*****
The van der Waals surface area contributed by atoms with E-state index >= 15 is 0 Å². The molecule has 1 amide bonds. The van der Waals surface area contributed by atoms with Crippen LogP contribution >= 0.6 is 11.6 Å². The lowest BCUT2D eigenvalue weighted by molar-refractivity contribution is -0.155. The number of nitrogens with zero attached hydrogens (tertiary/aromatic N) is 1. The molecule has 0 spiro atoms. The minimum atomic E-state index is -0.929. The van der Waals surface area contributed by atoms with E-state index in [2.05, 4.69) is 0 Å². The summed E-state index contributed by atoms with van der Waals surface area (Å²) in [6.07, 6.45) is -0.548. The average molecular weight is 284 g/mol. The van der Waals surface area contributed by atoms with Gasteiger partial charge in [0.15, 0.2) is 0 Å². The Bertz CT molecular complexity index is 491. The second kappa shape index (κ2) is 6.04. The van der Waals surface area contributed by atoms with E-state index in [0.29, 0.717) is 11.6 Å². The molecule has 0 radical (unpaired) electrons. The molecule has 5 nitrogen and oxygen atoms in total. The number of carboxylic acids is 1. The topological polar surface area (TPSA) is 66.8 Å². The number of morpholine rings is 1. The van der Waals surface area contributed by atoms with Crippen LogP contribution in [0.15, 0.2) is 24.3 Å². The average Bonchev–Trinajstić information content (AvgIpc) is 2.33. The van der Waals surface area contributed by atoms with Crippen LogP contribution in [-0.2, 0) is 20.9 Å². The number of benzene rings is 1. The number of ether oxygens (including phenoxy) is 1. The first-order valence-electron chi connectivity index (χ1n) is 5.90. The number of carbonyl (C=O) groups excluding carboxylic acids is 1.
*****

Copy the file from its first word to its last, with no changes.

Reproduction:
The van der Waals surface area contributed by atoms with E-state index >= 15 is 0 Å². The molecule has 1 amide bonds. The van der Waals surface area contributed by atoms with Crippen LogP contribution >= 0.6 is 11.6 Å². The lowest BCUT2D eigenvalue weighted by molar-refractivity contribution is -0.155. The number of nitrogens with zero attached hydrogens (tertiary/aromatic N) is 1. The molecule has 0 spiro atoms. The minimum atomic E-state index is -0.929. The van der Waals surface area contributed by atoms with E-state index in [2.05, 4.69) is 0 Å². The summed E-state index contributed by atoms with van der Waals surface area (Å²) in [6.07, 6.45) is -0.548. The average molecular weight is 284 g/mol. The van der Waals surface area contributed by atoms with Gasteiger partial charge in [0.15, 0.2) is 0 Å². The Bertz CT molecular complexity index is 491. The second kappa shape index (κ2) is 6.04. The van der Waals surface area contributed by atoms with E-state index in [0.29, 0.717) is 11.6 Å². The molecule has 0 radical (unpaired) electrons. The molecule has 5 nitrogen and oxygen atoms in total. The number of carboxylic acids is 1. The topological polar surface area (TPSA) is 66.8 Å². The number of morpholine rings is 1. The van der Waals surface area contributed by atoms with Crippen LogP contribution in [0.15, 0.2) is 24.3 Å². The average Bonchev–Trinajstić information content (AvgIpc) is 2.33. The van der Waals surface area contributed by atoms with Crippen LogP contribution in [-0.2, 0) is 20.9 Å². The number of benzene rings is 1. The number of ether oxygens (including phenoxy) is 1. The first-order valence-electron chi connectivity index (χ1n) is 5.90. The number of carbonyl (C=O) groups excluding carboxylic acids is 1.